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Union’s Social Justice Committee to address campus accessibility

Published: November 7, 2008
Section: Front Page


When Supreetha Gubbala ’12 broke her ankle earlier this year, hobbling around campus taught her something possibly more important than what she was learning in her classes.

“I realized that it’s almost impossible to get around Brandeis when you’re disabled,” she said.

And that was only for a temporary period of time. So Gubbala, Student Union Senator for the class of 2012, came up with the idea to address the problem.

Gubbala and members of the Student Union’s Social Justice Committee have decided to address accessibility problems facing students with physical disabilities as one of the committee’s three main initiatives for the 2008-2009 academic year. The committee’s other two initiatives concern the Know Your Rights campaign and the rights of Transitional Year Program students. The committee, formed by Ben Brandzel ’03, serves as the Student Union’s outlet to address issues pertaining to social justice.

The three initiatives deal with issues that are “unethical at Brandeis, which go against our ideals of social justice,” Gubbala said. “When we’re talking about disability quality it’s not something that you think would be an inequality at Brandeis…considering we’re such a school that’s focused on social justice.”

Many issues face students with physical disabilities at Brandeis. Those students can only live on one floor of first-year residence halls, cannot live in North Quad, and can only live in one building in Massell Quad, Gubbala explained. Getting to class also poses obstacles, specifically in the Rabb academic quad. Though there are ramps surrounding Rabb, they are steep and students have difficulty getting into academic buildings without ramps.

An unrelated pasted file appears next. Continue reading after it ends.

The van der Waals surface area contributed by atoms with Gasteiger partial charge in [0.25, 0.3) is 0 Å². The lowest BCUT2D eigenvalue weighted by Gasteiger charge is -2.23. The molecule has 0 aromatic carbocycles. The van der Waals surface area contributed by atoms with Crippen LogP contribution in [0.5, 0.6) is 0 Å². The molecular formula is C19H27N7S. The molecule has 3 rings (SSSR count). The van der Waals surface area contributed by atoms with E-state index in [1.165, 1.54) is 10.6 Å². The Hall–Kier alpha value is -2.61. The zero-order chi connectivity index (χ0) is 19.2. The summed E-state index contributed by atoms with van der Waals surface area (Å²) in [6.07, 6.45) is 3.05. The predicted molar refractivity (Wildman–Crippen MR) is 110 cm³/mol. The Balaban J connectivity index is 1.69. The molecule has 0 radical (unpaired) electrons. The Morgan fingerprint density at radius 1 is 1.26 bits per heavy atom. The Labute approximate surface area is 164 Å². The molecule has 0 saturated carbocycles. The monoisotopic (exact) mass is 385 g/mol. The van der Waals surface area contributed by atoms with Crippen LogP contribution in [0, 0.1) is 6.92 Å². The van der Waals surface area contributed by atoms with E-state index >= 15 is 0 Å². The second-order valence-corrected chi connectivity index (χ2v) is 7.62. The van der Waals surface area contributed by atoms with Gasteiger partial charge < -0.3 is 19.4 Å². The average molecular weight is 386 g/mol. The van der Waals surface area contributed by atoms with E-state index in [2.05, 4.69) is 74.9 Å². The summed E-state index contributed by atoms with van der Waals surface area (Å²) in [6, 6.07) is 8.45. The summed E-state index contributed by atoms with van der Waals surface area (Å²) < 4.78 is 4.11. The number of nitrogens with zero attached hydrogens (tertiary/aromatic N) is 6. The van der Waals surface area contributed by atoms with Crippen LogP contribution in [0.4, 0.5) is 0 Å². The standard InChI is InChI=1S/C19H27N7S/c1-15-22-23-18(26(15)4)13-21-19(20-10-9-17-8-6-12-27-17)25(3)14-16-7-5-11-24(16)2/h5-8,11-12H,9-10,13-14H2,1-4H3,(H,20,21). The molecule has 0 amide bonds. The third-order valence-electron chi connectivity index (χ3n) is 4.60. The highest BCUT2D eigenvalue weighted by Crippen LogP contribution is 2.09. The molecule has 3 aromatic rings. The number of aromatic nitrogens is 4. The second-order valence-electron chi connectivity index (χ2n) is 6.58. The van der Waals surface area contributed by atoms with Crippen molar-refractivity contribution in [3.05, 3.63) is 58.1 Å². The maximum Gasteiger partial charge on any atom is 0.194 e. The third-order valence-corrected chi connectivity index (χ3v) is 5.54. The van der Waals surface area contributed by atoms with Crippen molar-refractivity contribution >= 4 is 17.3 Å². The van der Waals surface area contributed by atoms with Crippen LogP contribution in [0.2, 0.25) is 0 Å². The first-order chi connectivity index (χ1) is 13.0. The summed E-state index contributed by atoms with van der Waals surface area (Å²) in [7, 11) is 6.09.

The committee hopes to address both where students with physical disabilities may live on campus and what can be done to improve the accessibility of various areas across campus.

“While we’re not supposed to discriminate against disabled people, the fact is we’re hoarding them into one place where they have to live and be segregated from the rest of society. And we should have facilities where they have equal living rights [to live] wherever and with whoever they choose,” Gubbala said.

Rather than seeking a onetime major renovation, the committee hopes to address certain target areas each year over the next few years. This year, the Rabb academic quad is their main concern.

Over the past few years the Brandeis administration has attempted to improve on campus conditions for students with disability, as Director of Disabilities Services and Support Bet Rodgers-Kay told The Hoot last year. Such improvements include construction on a sophomore residence hall to make it more easily accessible. The project included installation of a ramp and automatic doors.

Transportation assistance for students with disablities has also improved in recent years. Those with mobility concerns may contact Rodgers-Kay who works closely with Director of Public Safety Ed Callahan and the Escort Safety Services to provide an on-call van for transportation assistance.

The Social Justice Committee’s plans are in the preliminary stage and members have not met with any administrators yet. “We’ve recognized that there’s a problem and started talking about things that we can potentially do to fix it,” Committee Chair and Senator for the Class of 2011 Lev Hirschorn explained.

In the meantime Gubala is working towards obtaining blueprints of the structure of buildings from the university to determine where the biggest problems lie and address them. She has contacted Vice President for Campus Operations Mark Collins but as of print time Collins hadn’t returned the committee’s requests for blueprints. Should the university not be willing to grant the committee access to details of building structures, Gubbala said, they can obtain them from the City of Waltham.

The committee hopes to work with the Student Union’s Disability Committee and Gubbala plans to speak with Brandeis students with disabilities because once “we see where they struggle the most, it’ll be easier for us to narrow down the problem,” she said.

Once they have viewed the building plans, Gubbala said, they will be able to “slowly reconstruct our school to make it more modern because that shouldn’t be a problem that exists in a modern educational institution.”